This Is The Most Common Peach Color In The US

We see that peach bellini in your hand — and we propose a toast to the greatest time of the year: peach season. No Fourth of July is complete without the guest of honor, good old Prunus persica. However, peaches are far from a summer delicacy only. A Blackberry Peach Cobbler can be the perfect centerpiece to a Thanksgiving dinner table.

Peaches are truly a treat for all seasons (even if that means freezing them during off months), and this timeless crop has been a timeless favorite. In fact, the ancient origin of the peach stems from the stone age — well, not quite that far back. However, Clemson University says there is recorded evidence of peach farming dating around 500 B.C. The earliest domesticated peaches, it says, were grown in China — which is still the largest peach-producing country in the world today (per World Atlas), followed by Spain, Italy, Greece, and the United States. In 2021 alone, the U.S. produced over 688 thousand tons of peaches, according to data analytics platform Statista. Here's the most common peach color you'll find in the U.S.

Hello, yellow

According to the Agricultural Marketing Resource Center (AMRC), the most common peach flesh color in the U.S. is good old amarillo. The peach's trademark flavor is actually largely due to its color. Per Lane Southern Orchards, yellow peaches have an evenly balanced sweetness and acidity, which are responsible for the fruit's signature tangy bite. White peaches, which are the most popular peach color in Asia, are sweeter than yellow peaches, because they have lower acidity and a higher sugar content.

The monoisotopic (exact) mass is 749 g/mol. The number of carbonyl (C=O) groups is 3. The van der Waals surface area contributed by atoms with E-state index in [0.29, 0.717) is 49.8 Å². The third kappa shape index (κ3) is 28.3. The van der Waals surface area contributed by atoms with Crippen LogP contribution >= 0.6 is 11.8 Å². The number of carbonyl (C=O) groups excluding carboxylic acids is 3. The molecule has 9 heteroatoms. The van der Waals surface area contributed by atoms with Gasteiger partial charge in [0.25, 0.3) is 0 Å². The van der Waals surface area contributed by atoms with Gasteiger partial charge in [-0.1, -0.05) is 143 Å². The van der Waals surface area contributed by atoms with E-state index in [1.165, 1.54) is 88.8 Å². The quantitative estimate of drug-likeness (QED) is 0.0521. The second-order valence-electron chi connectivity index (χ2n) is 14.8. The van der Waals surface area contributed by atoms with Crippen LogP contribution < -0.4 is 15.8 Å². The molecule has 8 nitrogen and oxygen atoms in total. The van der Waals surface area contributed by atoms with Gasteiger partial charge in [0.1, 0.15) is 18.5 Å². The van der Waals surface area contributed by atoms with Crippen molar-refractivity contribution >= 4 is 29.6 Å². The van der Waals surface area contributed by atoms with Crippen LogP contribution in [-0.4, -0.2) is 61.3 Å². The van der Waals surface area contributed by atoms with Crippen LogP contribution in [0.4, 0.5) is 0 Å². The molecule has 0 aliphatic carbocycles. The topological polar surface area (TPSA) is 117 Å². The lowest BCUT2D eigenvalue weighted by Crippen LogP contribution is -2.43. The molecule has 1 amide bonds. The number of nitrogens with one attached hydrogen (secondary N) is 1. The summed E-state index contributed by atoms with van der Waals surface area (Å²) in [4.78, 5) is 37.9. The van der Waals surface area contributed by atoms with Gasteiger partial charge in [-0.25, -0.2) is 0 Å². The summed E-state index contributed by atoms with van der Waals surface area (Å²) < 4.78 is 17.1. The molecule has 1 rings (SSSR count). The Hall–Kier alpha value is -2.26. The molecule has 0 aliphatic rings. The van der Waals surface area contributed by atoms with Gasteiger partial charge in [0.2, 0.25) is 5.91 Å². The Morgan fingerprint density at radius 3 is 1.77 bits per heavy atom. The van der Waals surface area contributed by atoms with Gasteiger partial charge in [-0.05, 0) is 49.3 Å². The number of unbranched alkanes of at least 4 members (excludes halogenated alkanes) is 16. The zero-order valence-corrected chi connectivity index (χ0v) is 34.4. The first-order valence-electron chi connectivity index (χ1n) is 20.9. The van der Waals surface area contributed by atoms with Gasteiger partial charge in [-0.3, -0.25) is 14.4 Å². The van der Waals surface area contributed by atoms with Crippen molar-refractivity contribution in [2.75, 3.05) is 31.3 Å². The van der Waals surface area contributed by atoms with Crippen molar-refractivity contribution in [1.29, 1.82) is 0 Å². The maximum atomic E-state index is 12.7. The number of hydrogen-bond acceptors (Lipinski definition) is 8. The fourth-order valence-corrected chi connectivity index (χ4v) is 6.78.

Not only are yellow peaches delicious, but they're also an aesthetically-pleasing visual kaleidoscope of color. They have a dark red center around the pit, says Taste of Home, and the yellow flesh darkens to a deeper yellow as they ripen and become sweeter. They're practical, too — yellow peaches, it says, are also ideal for canning because they hold their shape well under heat.

Ring up Donovan – they call them Mellow Yellow (quite right, slick). However, peach fans had better put the number on speed dial. According to Florida fruit purveyor Hale Groves, peach season in the U.S. lasts from May until late September, varying by state, but the optimal window for peak ripeness is only between July and August. The time for eating millions of fresh peaches may be short, but the list of ways you can enjoy them is long (and getting longer).